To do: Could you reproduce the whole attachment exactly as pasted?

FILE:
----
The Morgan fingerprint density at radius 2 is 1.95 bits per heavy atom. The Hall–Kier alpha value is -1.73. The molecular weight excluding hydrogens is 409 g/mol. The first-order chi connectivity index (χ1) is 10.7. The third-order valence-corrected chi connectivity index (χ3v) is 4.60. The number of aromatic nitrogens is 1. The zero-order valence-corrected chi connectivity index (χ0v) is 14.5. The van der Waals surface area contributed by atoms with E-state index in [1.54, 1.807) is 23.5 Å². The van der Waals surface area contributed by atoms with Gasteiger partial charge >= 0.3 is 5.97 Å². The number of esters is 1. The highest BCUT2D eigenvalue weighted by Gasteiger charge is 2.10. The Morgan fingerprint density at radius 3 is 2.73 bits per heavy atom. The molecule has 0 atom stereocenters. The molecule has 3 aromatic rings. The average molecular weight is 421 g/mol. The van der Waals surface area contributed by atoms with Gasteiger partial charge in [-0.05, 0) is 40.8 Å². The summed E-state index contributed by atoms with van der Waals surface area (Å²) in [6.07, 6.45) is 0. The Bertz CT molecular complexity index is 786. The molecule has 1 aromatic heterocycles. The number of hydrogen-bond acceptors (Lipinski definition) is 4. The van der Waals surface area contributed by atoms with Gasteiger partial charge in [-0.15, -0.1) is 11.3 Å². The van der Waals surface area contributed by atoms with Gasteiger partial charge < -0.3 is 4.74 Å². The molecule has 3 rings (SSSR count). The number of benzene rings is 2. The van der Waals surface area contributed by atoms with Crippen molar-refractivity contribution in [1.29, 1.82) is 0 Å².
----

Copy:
The Morgan fingerprint density at radius 2 is 1.95 bits per heavy atom. The Hall–Kier alpha value is -1.73. The molecular weight excluding hydrogens is 409 g/mol. The first-order chi connectivity index (χ1) is 10.7. The third-order valence-corrected chi connectivity index (χ3v) is 4.60. The number of aromatic nitrogens is 1. The zero-order valence-corrected chi connectivity index (χ0v) is 14.5. The van der Waals surface area contributed by atoms with E-state index in [1.54, 1.807) is 23.5 Å². The van der Waals surface area contributed by atoms with Gasteiger partial charge >= 0.3 is 5.97 Å². The number of esters is 1. The highest BCUT2D eigenvalue weighted by Gasteiger charge is 2.10. The Morgan fingerprint density at radius 3 is 2.73 bits per heavy atom. The molecule has 0 atom stereocenters. The molecule has 3 aromatic rings. The average molecular weight is 421 g/mol. The van der Waals surface area contributed by atoms with Gasteiger partial charge in [-0.05, 0) is 40.8 Å². The summed E-state index contributed by atoms with van der Waals surface area (Å²) in [6.07, 6.45) is 0. The Bertz CT molecular complexity index is 786. The molecule has 1 aromatic heterocycles. The number of hydrogen-bond acceptors (Lipinski definition) is 4. The van der Waals surface area contributed by atoms with Gasteiger partial charge in [-0.15, -0.1) is 11.3 Å². The van der Waals surface area contributed by atoms with Gasteiger partial charge < -0.3 is 4.74 Å². The molecule has 3 rings (SSSR count). The number of benzene rings is 2. The van der Waals surface area contributed by atoms with Crippen molar-refractivity contribution in [1.29, 1.82) is 0 Å².